Home building picks up in April except in Toronto

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Canada’s most populous city saw housing starts fall 38%

Housing starts rose 8 percent month-on-month in April. Housing starts rose 8 percent month-on-month in April. Photo by James MacDonald/Bloomberg

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The pace of new home construction began to reverse in April, bucking a downward trend that lasted for most of the year, according to data from Canada Mortgage and Housing Corp.

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Standalone housing starts rose eight percent month-on-month to 267,330 units, the CMHC said, with the six-month seasonally adjusted moving average also rising to 257,846 units from 253,226 units in March.

“On a trend and monthly basis (seasonally adjusted annual rate), the level of housing starts in Canada remains historically high, hovering well above 200,000 units since June 2020 and rising from March to April,” CMHC chief economist Bob Dugan said in a press release accompanying the data.

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“The increase in monthly housing starts in urban Canada was driven by higher multifamily and single-family housing starts in April. Among Montreal, Toronto and Vancouver, Toronto was the only market to see a decrease in the total number of launches, driven by lower multifamily and single home launches.”

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Toronto saw a 38 percent decline in its seasonally adjusted, annualized pace, with April launches falling to 24,605 ​​units. Toronto faces a housing shortage that is struggling to keep up with the immense demand in Canada’s most populous city. Housing will be a key issue in Ontario’s upcoming provincial election as party leaders announce their plans to tackle housing affordability.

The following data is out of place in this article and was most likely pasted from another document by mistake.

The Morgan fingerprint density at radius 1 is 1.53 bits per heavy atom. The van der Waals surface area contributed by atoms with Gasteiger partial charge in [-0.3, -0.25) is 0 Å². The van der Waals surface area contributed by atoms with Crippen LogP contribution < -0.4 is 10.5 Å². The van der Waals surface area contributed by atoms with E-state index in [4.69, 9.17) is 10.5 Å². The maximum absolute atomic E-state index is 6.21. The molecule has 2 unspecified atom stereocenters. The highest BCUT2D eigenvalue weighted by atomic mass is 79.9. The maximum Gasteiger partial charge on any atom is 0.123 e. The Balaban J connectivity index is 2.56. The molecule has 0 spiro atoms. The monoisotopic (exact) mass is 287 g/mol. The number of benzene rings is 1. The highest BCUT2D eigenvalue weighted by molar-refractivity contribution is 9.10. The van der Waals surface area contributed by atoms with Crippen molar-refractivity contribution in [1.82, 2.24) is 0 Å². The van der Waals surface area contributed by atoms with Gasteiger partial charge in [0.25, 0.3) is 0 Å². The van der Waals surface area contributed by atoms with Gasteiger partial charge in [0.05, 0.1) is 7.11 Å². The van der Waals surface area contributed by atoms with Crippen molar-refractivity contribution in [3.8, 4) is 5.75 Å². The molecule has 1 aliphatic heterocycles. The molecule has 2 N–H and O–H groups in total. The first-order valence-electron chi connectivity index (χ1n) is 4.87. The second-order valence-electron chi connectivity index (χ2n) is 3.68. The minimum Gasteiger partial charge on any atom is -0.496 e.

1. The last time Canadian home prices fell was in April 2020, when COVID-19 had shut down the economy.

    Canada’s median home price slips to $746,000 as sales plummet as interest rates rise

  2. Sales of homes that sold over $1.5 million in Toronto increased 31 percent from 2021.

    Toronto home sales are slowing, but not when it comes to homes over $1.5 million

  3. A condominium building is seen under construction surrounded by homes while condominium towers can be seen in the distance in Vancouver, BC, Friday March 30, 2018.  The local housing authority says the benchmark price of a single-family home in Metro Vancouver has fallen nearly 10 times a year as more sellers listed properties but home seekers continued to take their time.  THE CANADIAN PRESS/Darryl Dyck

    Rising interest rates put BC properties “on a path to normalization” as prices and sales decline in April

In the province’s last budget in April, the Doug Ford administration pledged to set a goal of 1.5 million new homes over the next 10 years.

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The plan would also target demand, as Treasury Secretary Peter Bethlenfalvy said the government would stick to its plan to increase the speculation tax for non-residents from 15 percent to 20 percent.

Liberal leader Steven Del Duca’s housing platform includes a similar plan to add 1.5 million homes. He would also own the Ontario Home Building Corp. to build affordable homes for first-time buyers and relax zoning rules to allow for more multi-family homes.

Overall, urban housing starts saw a monthly increase of 10 percent to 245,324 units in April, mainly due to increases in multi-family housing of 14 percent to 178,092 units. Single-family homes in the city rose about one percent to 67,232 units for the month. Rural housing starts came in at an adjusted annual rate of 22,006 units.

• Email: [email protected] | Twitter: StephHughes95

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